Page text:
The growth and success of Amazon.com is remarkable. There’s a good chance you’ve ordered something (or many somethings) on Amazon. You might even be a loyal customer taking advantage of Prime Membership with free 2-day shipping. But what you might not know is how Amazon created their organizational culture.
Recently I’ve been reading Change or Die by Alan Deutschman. In his book, Deutschman shares the story of David Risher, a marketing executive with Microsoft who interviewed with Jeff Bezos, founder of Amazon, in 1996. At the time, Amazon was was only one year old and losing money. They were renting space in “an old brick building on Seattle’s skid row, a dismal block with a needle exchange, a defunct pawnshop, a grocery store with barren shelves, and an outreach service for troubled youths” (p. 46).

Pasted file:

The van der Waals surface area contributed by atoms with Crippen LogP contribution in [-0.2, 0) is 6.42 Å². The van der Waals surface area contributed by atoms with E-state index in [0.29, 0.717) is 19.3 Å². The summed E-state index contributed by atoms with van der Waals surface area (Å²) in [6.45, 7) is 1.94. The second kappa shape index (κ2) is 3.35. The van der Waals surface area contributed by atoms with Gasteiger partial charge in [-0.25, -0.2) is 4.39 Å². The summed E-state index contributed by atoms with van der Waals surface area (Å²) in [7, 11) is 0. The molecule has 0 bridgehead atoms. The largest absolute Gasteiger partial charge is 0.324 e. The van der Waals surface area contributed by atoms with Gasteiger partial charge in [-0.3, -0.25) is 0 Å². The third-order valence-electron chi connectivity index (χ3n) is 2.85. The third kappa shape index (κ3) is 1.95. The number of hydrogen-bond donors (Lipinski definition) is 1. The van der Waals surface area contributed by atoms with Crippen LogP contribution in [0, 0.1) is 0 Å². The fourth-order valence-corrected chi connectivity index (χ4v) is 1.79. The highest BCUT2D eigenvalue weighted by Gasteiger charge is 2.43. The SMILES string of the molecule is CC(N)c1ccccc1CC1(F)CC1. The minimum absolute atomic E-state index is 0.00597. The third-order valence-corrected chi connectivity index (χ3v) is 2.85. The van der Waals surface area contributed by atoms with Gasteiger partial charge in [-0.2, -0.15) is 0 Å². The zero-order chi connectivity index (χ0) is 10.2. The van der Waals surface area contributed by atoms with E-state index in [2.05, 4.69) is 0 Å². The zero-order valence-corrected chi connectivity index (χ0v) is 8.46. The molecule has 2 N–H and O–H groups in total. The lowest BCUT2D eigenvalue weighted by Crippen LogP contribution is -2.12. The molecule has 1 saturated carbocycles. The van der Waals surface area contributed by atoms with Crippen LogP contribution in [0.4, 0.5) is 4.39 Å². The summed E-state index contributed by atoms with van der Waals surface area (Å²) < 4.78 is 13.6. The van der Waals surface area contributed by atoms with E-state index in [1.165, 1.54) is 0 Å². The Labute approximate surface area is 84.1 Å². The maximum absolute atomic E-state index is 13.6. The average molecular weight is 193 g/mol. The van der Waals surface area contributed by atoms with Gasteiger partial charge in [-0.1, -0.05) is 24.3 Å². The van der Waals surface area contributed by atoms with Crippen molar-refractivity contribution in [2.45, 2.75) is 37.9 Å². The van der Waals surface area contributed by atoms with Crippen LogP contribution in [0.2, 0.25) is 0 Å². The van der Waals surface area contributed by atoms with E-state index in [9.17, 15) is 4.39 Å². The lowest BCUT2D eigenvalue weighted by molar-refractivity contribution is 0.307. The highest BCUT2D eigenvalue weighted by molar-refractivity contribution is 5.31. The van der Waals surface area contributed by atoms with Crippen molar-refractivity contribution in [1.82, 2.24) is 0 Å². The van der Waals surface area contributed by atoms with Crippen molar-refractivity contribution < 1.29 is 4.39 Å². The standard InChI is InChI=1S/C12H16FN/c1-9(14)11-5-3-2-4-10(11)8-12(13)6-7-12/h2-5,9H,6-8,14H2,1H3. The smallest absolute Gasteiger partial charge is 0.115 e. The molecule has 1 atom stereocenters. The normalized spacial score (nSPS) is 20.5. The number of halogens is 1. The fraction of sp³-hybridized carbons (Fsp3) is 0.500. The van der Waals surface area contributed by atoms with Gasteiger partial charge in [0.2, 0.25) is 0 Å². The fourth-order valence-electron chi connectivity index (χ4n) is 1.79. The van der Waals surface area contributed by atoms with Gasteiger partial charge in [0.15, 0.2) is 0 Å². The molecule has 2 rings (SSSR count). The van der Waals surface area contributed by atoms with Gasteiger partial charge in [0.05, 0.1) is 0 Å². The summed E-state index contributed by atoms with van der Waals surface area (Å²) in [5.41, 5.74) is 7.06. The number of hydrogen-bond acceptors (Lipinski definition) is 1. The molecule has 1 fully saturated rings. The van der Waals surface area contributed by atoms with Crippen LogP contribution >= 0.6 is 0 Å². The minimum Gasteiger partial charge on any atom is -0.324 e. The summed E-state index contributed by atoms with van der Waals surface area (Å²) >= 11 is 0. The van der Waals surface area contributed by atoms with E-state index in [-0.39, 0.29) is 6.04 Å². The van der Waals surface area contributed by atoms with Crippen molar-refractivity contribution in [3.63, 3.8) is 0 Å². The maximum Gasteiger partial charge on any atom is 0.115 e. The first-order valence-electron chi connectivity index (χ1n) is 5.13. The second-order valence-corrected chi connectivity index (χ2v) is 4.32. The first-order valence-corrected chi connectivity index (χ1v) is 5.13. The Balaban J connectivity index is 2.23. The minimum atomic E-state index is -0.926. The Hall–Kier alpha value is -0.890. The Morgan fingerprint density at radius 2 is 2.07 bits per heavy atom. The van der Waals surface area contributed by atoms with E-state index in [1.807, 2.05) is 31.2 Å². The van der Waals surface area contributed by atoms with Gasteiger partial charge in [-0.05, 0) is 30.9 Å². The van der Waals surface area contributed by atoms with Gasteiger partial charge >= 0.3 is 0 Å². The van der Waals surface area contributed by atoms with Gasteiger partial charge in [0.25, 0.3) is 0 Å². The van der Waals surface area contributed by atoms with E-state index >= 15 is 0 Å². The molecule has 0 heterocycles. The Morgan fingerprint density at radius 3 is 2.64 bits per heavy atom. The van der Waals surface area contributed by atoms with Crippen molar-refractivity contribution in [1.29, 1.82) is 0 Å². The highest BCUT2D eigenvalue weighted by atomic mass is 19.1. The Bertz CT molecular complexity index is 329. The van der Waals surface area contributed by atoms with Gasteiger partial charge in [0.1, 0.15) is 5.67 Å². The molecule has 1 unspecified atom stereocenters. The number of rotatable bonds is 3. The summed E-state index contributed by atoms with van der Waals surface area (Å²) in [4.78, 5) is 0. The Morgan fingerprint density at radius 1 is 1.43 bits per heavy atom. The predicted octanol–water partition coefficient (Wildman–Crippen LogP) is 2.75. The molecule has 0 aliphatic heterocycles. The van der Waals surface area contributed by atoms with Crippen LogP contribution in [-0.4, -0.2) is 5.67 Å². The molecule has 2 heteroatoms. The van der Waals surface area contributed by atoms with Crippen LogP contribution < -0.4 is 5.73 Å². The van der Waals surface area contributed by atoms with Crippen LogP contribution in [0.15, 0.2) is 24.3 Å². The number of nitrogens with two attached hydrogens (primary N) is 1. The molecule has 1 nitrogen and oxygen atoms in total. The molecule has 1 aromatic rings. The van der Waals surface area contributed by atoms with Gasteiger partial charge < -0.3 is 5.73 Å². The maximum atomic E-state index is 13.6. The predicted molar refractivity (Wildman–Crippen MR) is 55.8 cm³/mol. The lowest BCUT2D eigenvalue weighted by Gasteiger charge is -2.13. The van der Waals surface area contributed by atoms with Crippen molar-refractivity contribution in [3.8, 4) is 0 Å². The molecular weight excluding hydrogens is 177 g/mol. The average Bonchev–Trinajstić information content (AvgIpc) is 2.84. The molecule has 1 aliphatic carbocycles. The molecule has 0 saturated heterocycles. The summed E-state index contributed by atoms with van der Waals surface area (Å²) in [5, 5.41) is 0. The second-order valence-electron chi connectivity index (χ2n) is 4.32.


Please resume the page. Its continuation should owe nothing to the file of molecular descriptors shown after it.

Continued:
Bezos was very frugal, refusing to spend money on things that simply were not important. His desk was a wood door from Home Depot with two-by-fours for the legs. Despite the glamour-less looks of Amazon’s headquarters, Bezos had assembled a team of 30 employees. They were just like Bezos…incredibly smart, frugal, risk-takers, and information analyzers. Bezos told Risher, “I’d rather interview fifty people and not hire anyone than hire the wrong person.”